Psy releases two new tracks, both headache-inducing


By Alex

If you are a person who was sentient in the year 2012, you are going to remember Psy. His megabucks novelty hit ‘Gangnam Style’ set the bar for viral videos, becoming the first to hit one billion views on YouTube. Since then, he’s performed with Madonna, collabed with Snoop and danced with Britney on the Ellen show. Not bad for a bloke whose claim to fame was inventing a dance inspired by riding a horse.

Fast forward to 2017 and Psy is still very much alive. While the fickle world of Western pop may have stopped paying attention, Psy is still churning out tracks, having dropped two new singles this week, each accompanied by highly stylised, choreographed videos.

Like on ‘Gangnam Style’, each of Psy’s new tracks are sung in his native Korean except for the occasional English soundbite. ‘I LUV IT’ and ‘New Face’ are also both similar to Psy’s signature hit in sound, each relentless, electronic dance singles that are the musical equivalent of being repeatedly prodded in the ribs for three and a half minutes.

Despite the language barrier, we are provided with handy subtitles so we don’t miss out on lyrics such as “We like 2 party babe / Throwin’ up in the pottie babe.” Indeed, ‘I LUV IT’ is not Psy’s finest hour, a bleak EDM racket that is somehow more annoying than ‘Gangnam Style’ while possessing none of its comic value. The title sounds like a Madonna album track and the lyrics often read like an Iggy Azalea freestyle: “No hate discrimination all the snakes / and shadin’ BS PS-Y is back what’s up.” It’s nonsense in its most insipid form, too grating to be a club hit, too dull to be a novelty.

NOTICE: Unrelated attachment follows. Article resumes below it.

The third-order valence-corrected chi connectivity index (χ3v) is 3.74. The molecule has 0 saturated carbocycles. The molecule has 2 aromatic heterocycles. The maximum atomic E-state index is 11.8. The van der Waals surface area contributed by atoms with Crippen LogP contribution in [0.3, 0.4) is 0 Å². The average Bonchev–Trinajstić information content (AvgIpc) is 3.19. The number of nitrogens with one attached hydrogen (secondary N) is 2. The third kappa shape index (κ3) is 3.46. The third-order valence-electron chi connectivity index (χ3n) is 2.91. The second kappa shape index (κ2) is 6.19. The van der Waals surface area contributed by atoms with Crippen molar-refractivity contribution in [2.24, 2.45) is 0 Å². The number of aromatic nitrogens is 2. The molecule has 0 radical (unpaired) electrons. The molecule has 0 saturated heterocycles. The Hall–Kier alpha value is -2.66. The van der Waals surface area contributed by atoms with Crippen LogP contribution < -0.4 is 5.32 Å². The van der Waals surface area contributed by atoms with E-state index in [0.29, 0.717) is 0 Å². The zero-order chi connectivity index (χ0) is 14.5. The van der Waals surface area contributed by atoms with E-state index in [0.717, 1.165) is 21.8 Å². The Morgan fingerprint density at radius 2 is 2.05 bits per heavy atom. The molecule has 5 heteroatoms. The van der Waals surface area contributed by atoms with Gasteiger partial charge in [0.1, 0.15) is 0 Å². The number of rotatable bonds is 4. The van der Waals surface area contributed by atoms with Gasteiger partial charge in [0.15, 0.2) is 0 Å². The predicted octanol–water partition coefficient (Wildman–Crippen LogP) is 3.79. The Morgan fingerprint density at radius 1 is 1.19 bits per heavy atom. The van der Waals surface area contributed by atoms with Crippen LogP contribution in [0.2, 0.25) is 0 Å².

‘New Face’ is a little better than ‘I LUV IT’, though its intrusive horn riff is headache-inducingly annoying. But then so much of Psy’s appeal seems to rest on being annoying, albeit in a fairly harmless way. And he certainly achieves that here. The video sees Psy in a series of snappy outfits, dancing his way through various settings, masquerading as a host of characters including a hotel receptionist, a cleaner and a gambler. It’s bright and colourful, like a Wes Anderson fever dream, brash and expensive.

But critiquing Psy seems beside the point, reductive even. He’s not trying to be taken seriously – presumably, anyway – and nor is he trying to be the next David Bowie. For fans of K-pop, tinnitus and innocuous dance drivel, it doesn’t get much better than Psy. Thankfully for the rest of us however, the mainstream has long since stopped taking notice.


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